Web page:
Sichuan Old Tree Green
Sichuan Old Tree Green
Spring 2017 Pick
magnolia, ghee, chestnut, dried apricot
Qingfeng 青风/Green Tea from Qionglai, Sichuan
What to expect: very evenly sized, shaped and coloured young leaves, basically one leaf/one bud, but rather early pick. Similar to a Maofeng, but thanks to Sichuan weather, soil and high altitude of the plantation with it's very own touch.
Brewing tips: 5g of tea leaves in 75°C water, 4 to 6 steeps. Nice as a coldbrew and after several brews still the tender leaves are great as a vegetable in omelette oder Asian noodle soup.
Our Sichuan Old Tree Green is the green tea that made me a green tea drinker. I've never been too fond of those grass and algae flavoured green teas from around the East Chinese sea, with a few exceptions of mostly very expensive Japanese greens or sometimes a very good Longjing. But when friends brought me to the plantation of Mr Deng the first time in I believe 2010, I fell in love. With a green tea.
In a journal article I wrote more about the story of Mr Deng's EU-organic certified plantation and why it is heaven on earth for me, so here I will focus on the tea that is, next to the Old Tree Black, one of this plantation's two main products. Mr Deng started proucing it, when a customer asked him to produce a Maofeng. It's an open secret that Huangshan by far does not produce as much Maofeng as the market offers "Huangshan Maofeng", so this customer was one of these people who did not care about if the denominated place of origin of his teas is true, but still wanted it to be an organic certified, high quality tea.
Mr Deng produced Maofeng for this customer for the first year, the tea sold well, but in Mr Deng's eyes, it was not a real Maofeng, it actually had it's own qualities and was far better than just a "fake Maofeng". So he stopped selling it as a Maofeng and called it Qingfeng, "Green Breeze". It became the tea that made his farm a name within his province. And that for a good reason, as there is no other way apart from going there yourself to experience the perfect purity, cleanliness and calm beauty of this farm than drinking this tea.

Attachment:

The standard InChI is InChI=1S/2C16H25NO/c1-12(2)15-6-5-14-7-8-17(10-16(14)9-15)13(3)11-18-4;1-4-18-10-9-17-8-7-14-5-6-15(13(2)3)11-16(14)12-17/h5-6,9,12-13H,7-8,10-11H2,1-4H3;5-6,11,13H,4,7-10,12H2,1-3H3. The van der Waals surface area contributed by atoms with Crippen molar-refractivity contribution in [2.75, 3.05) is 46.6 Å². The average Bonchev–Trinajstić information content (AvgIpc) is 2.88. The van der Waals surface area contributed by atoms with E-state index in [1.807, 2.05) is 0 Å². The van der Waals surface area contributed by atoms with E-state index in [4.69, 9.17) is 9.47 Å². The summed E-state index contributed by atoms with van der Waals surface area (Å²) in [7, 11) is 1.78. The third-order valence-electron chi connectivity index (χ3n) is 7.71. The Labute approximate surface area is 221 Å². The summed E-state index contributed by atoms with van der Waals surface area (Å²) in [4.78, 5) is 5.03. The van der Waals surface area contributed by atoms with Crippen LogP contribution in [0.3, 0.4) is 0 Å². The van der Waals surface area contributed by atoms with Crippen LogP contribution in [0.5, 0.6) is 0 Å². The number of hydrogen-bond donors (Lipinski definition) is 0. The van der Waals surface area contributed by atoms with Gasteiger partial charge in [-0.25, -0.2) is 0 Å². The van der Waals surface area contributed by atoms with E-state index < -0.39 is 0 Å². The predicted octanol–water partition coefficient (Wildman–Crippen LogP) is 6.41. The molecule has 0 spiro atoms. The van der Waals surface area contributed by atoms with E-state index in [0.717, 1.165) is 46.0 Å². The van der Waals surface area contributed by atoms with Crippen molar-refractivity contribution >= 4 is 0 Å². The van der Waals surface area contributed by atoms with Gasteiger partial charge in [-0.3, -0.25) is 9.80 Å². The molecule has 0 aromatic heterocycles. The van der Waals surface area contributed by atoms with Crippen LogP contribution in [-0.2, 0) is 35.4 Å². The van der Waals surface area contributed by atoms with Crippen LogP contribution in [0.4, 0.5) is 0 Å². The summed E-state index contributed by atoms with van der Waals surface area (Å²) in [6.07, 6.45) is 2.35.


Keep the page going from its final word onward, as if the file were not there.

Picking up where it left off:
It tastes like a mild and fragrant meadow full of white and yellow summer flowers, lightly nutty, creamy and beautifully sweet.
And it is quite easy to brew. Somewhere between a very mild and fragrant 70°C and a stronger, sweeter 80°C it tastes best. And it loves good water. I havent had many teas that are on one hand so forgiving about many factors, almost always taste good, but also reward you so much for finding the right brewing parameters and a well-balanced water!
The tea of many sleepless tea-high nights after drinking tea in high mountain air for eight or more hours straight, with little breaks for walks through the plantation or to enjoy some amazingly delicious completely self-grown meals, often including the tea of the previous sessions.
Try it yourself. And if you love this tea as much as me, join me on my next trip to the farm, learn how they make it and why I can't stop talking about it, even after eight years of going there at least once a year!